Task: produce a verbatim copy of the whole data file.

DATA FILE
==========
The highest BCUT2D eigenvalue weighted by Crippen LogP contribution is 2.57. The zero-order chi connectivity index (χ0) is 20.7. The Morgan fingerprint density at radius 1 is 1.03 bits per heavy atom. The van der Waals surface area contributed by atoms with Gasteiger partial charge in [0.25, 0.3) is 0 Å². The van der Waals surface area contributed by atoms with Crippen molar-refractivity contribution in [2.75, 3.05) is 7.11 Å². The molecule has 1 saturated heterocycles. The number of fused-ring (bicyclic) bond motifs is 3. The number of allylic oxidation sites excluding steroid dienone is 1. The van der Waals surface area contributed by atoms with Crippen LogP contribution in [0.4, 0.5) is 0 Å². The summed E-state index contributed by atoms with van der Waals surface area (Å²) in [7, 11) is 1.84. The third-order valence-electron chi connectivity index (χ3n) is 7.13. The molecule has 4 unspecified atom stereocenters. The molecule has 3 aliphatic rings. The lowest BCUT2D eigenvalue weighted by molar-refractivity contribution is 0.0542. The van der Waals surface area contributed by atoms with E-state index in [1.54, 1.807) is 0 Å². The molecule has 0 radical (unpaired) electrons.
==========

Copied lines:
The highest BCUT2D eigenvalue weighted by Crippen LogP contribution is 2.57. The zero-order chi connectivity index (χ0) is 20.7. The Morgan fingerprint density at radius 1 is 1.03 bits per heavy atom. The van der Waals surface area contributed by atoms with Gasteiger partial charge in [0.25, 0.3) is 0 Å². The van der Waals surface area contributed by atoms with Crippen molar-refractivity contribution in [2.75, 3.05) is 7.11 Å². The molecule has 1 saturated heterocycles. The number of fused-ring (bicyclic) bond motifs is 3. The number of allylic oxidation sites excluding steroid dienone is 1. The van der Waals surface area contributed by atoms with Crippen LogP contribution in [0.4, 0.5) is 0 Å². The summed E-state index contributed by atoms with van der Waals surface area (Å²) in [7, 11) is 1.84. The third-order valence-electron chi connectivity index (χ3n) is 7.13. The molecule has 4 unspecified atom stereocenters. The molecule has 3 aliphatic rings. The lowest BCUT2D eigenvalue weighted by molar-refractivity contribution is 0.0542. The van der Waals surface area contributed by atoms with E-state index in [1.54, 1.807) is 0 Å². The molecule has 0 radical (unpaired) electrons.